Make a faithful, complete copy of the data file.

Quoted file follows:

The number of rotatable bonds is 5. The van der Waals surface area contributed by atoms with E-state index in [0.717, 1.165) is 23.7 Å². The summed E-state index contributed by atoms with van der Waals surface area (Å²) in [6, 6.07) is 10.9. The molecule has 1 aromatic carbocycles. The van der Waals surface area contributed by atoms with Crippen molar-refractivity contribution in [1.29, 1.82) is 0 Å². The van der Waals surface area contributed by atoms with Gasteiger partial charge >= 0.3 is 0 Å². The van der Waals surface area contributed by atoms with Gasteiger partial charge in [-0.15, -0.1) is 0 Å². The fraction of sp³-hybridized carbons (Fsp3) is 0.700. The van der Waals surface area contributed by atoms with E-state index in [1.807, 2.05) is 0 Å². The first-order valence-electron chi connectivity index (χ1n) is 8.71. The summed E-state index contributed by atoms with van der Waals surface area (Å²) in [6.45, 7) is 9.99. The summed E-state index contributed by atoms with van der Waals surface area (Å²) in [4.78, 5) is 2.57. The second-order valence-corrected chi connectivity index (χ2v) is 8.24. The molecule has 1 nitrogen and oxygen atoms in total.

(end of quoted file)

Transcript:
The number of rotatable bonds is 5. The van der Waals surface area contributed by atoms with E-state index in [0.717, 1.165) is 23.7 Å². The summed E-state index contributed by atoms with van der Waals surface area (Å²) in [6, 6.07) is 10.9. The molecule has 1 aromatic carbocycles. The van der Waals surface area contributed by atoms with Crippen molar-refractivity contribution in [1.29, 1.82) is 0 Å². The van der Waals surface area contributed by atoms with Gasteiger partial charge >= 0.3 is 0 Å². The van der Waals surface area contributed by atoms with Gasteiger partial charge in [-0.15, -0.1) is 0 Å². The fraction of sp³-hybridized carbons (Fsp3) is 0.700. The van der Waals surface area contributed by atoms with E-state index in [1.807, 2.05) is 0 Å². The first-order valence-electron chi connectivity index (χ1n) is 8.71. The summed E-state index contributed by atoms with van der Waals surface area (Å²) in [6.45, 7) is 9.99. The summed E-state index contributed by atoms with van der Waals surface area (Å²) in [4.78, 5) is 2.57. The second-order valence-corrected chi connectivity index (χ2v) is 8.24. The molecule has 1 nitrogen and oxygen atoms in total.